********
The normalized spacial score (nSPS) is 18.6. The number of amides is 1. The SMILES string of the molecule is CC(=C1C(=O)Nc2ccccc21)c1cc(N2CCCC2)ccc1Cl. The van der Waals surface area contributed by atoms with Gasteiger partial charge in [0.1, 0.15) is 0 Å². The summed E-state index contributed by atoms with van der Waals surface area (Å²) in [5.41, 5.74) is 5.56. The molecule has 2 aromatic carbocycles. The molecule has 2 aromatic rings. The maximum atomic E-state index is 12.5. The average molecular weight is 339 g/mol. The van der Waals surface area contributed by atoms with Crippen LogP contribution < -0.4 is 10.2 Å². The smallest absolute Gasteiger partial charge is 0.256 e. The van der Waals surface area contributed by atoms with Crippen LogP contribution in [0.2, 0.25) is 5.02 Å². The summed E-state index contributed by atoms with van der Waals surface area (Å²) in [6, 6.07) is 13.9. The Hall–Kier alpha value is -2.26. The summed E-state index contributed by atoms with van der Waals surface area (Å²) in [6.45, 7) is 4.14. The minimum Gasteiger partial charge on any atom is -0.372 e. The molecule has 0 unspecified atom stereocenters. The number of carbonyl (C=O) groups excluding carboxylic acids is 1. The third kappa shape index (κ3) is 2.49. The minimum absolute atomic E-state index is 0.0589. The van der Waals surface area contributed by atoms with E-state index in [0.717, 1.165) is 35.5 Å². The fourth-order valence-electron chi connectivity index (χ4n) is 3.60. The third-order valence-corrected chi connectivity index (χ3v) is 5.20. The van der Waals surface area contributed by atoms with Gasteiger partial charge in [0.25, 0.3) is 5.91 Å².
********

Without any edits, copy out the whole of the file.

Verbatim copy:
The normalized spacial score (nSPS) is 18.6. The number of amides is 1. The SMILES string of the molecule is CC(=C1C(=O)Nc2ccccc21)c1cc(N2CCCC2)ccc1Cl. The van der Waals surface area contributed by atoms with Gasteiger partial charge in [0.1, 0.15) is 0 Å². The summed E-state index contributed by atoms with van der Waals surface area (Å²) in [5.41, 5.74) is 5.56. The molecule has 2 aromatic carbocycles. The molecule has 2 aromatic rings. The maximum atomic E-state index is 12.5. The average molecular weight is 339 g/mol. The van der Waals surface area contributed by atoms with Crippen LogP contribution < -0.4 is 10.2 Å². The smallest absolute Gasteiger partial charge is 0.256 e. The van der Waals surface area contributed by atoms with Crippen LogP contribution in [0.2, 0.25) is 5.02 Å². The summed E-state index contributed by atoms with van der Waals surface area (Å²) in [6, 6.07) is 13.9. The Hall–Kier alpha value is -2.26. The summed E-state index contributed by atoms with van der Waals surface area (Å²) in [6.45, 7) is 4.14. The minimum Gasteiger partial charge on any atom is -0.372 e. The molecule has 0 unspecified atom stereocenters. The number of carbonyl (C=O) groups excluding carboxylic acids is 1. The third kappa shape index (κ3) is 2.49. The minimum absolute atomic E-state index is 0.0589. The van der Waals surface area contributed by atoms with E-state index in [0.717, 1.165) is 35.5 Å². The fourth-order valence-electron chi connectivity index (χ4n) is 3.60. The third-order valence-corrected chi connectivity index (χ3v) is 5.20. The van der Waals surface area contributed by atoms with Gasteiger partial charge in [0.25, 0.3) is 5.91 Å².